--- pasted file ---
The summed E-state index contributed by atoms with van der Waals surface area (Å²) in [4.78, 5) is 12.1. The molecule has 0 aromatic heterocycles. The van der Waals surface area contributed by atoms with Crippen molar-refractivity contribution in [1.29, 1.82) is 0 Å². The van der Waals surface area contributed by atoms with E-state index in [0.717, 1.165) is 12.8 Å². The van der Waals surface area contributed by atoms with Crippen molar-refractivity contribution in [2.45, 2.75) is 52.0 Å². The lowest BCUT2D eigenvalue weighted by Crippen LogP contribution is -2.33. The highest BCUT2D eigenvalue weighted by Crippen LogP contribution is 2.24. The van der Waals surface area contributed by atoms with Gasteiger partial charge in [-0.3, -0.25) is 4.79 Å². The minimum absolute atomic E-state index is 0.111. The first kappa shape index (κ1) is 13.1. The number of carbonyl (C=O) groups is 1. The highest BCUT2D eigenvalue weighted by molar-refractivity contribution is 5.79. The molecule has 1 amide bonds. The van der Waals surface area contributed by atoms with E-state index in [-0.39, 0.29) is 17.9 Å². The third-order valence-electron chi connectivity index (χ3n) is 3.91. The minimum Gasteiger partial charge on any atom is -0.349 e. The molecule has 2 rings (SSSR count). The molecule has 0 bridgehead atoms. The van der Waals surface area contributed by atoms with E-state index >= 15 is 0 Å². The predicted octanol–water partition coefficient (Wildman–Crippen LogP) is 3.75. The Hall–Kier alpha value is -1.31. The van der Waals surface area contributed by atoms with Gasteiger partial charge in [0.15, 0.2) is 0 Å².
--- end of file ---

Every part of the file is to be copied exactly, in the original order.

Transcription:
The summed E-state index contributed by atoms with van der Waals surface area (Å²) in [4.78, 5) is 12.1. The molecule has 0 aromatic heterocycles. The van der Waals surface area contributed by atoms with Crippen molar-refractivity contribution in [1.29, 1.82) is 0 Å². The van der Waals surface area contributed by atoms with E-state index in [0.717, 1.165) is 12.8 Å². The van der Waals surface area contributed by atoms with Crippen molar-refractivity contribution in [2.45, 2.75) is 52.0 Å². The lowest BCUT2D eigenvalue weighted by Crippen LogP contribution is -2.33. The highest BCUT2D eigenvalue weighted by Crippen LogP contribution is 2.24. The van der Waals surface area contributed by atoms with Gasteiger partial charge in [-0.3, -0.25) is 4.79 Å². The minimum absolute atomic E-state index is 0.111. The first kappa shape index (κ1) is 13.1. The number of carbonyl (C=O) groups is 1. The highest BCUT2D eigenvalue weighted by molar-refractivity contribution is 5.79. The molecule has 1 amide bonds. The van der Waals surface area contributed by atoms with E-state index in [-0.39, 0.29) is 17.9 Å². The third-order valence-electron chi connectivity index (χ3n) is 3.91. The minimum Gasteiger partial charge on any atom is -0.349 e. The molecule has 2 rings (SSSR count). The molecule has 0 bridgehead atoms. The van der Waals surface area contributed by atoms with E-state index >= 15 is 0 Å². The predicted octanol–water partition coefficient (Wildman–Crippen LogP) is 3.75. The Hall–Kier alpha value is -1.31. The van der Waals surface area contributed by atoms with Gasteiger partial charge in [0.15, 0.2) is 0 Å².